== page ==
If you aren’t familiar with the work of Elizabeth Warren, this issue should serve as a helpful introduction. Jim Ziegler and Tom Hudson hold out the senior U.S. Senator from the Commonwealth of Massachusetts as the poster child for well-intentioned public figures who have no clear idea of how dealers operate or the principles they hold dear.
Sen. Warren’s name is synonymous with the Consumer Financial Protection Bureau (CFPB), a regulatory agency she proposed and helped to establish in the wake of the financial crisis that helped send the nation spiraling into the Great Recession. Her tenure as acting director and subsequent, successful Senate campaign elevated her profile from that of a highly esteemed Harvard Law School professor to that of a highly estimable politician and potential presidential candidate.
To the dismay of then-director Warren and many others, thanks to the fine work of the National Automobile Dealers Association (NADA), dealers who do not directly finance their customers’ vehicle purchases earned a well-deserved exemption from CFPB oversight. The news came as a great relief to our industry, but it put a target on the back of dealer-arranged financing.
The proof is in the pudding. Sen. Warren recently renewed the call for Congress to extend CFPB oversight to all dealers, labeling auto loans as “the most troubled consumer financial product” and, as Hudson points out, citing an oft-repeated and stunningly inaccurate 2011 report from the Center for Responsible Lending that stated, in part, that dealer participation costs American car buyers more than $26 billion a year and adds an average of five percentage points to the cost of their loans.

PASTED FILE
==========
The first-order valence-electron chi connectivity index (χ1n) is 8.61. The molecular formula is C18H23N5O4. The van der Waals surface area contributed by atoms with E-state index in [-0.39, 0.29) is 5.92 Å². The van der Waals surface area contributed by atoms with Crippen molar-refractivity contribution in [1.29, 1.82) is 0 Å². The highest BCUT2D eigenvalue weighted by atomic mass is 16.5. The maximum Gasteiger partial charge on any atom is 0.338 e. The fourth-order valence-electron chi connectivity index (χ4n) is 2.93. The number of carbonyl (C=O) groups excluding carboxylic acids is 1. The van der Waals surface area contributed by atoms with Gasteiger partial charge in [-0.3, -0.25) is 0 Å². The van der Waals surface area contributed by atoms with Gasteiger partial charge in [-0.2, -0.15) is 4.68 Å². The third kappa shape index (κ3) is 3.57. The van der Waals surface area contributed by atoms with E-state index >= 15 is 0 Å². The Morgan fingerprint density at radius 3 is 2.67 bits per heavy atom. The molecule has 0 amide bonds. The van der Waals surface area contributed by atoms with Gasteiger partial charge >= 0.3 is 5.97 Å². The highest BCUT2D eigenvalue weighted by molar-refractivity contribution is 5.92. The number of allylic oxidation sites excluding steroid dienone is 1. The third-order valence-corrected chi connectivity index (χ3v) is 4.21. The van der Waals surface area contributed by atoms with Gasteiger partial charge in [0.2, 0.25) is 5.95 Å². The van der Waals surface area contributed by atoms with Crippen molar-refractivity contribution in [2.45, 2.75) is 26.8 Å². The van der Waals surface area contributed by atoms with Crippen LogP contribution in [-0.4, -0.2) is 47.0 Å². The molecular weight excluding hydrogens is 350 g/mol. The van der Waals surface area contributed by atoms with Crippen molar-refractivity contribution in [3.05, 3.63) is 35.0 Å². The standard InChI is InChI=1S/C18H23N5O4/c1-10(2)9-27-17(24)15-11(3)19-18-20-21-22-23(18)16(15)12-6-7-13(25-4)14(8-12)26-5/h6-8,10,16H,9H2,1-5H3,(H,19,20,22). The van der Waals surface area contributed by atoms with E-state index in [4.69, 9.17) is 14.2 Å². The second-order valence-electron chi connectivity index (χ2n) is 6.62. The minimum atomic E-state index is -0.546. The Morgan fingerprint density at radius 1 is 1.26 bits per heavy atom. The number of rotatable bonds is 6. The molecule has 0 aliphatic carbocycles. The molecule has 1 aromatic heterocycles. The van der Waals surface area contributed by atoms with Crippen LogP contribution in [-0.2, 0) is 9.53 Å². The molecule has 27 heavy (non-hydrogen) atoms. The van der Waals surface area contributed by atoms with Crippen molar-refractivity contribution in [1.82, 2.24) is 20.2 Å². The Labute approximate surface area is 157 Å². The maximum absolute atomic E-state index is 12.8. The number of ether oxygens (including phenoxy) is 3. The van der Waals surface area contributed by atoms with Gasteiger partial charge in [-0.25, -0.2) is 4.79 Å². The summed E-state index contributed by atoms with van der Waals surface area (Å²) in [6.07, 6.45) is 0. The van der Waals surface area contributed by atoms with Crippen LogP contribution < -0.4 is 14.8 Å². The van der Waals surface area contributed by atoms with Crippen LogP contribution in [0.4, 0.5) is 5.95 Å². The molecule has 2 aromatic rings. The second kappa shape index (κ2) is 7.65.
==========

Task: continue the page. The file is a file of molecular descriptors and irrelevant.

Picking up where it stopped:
Ziegler believes Sen. Warren’s ultimate goal is to eliminate dealer-arranged financing altogether, a dream shared by Julie Menin, commissioner of the New York City Department of Consumer Affairs — at least for subprime customers.
I have a problem with this. Actually, I have two problems.
First, there is no substitute for dealer-arranged financing and the buying power, convenience and efficiency it brings. Your F&I managers do for car buyers what very few of them could do for themselves. They hunt for the workable deals that put credit-challenged customers back on the road. They advise prime-credit customers to keep their cash in the bank and take advantage of the generous financing terms they’ve earned. They educate all car buyers on the importance of GAP, service contracts and protection products — to earn money for themselves and the dealership, yes, but also to secure their customers’ investments.
Second, I cannot recall a time during the period that preceded our industry’s heroic recovery in which dealers were under fire to the degree they are today. Where were the assaults on dealer-arranged financing when the industry was struggling? Why did success make villains of you?
I will be the first to admit that I possess neither the desire nor the wherewithal to commit to a life in public service. Sen. Warren has a difficult job that very likely robs her of the privacy and time with family I cherish. But I like to think that, if I did attain a position of authority akin to that of a legislator of state attorney general, I would make certain that I picked my targets more carefully and allowed one of the great engines of our economy to continue firing on all cylinders.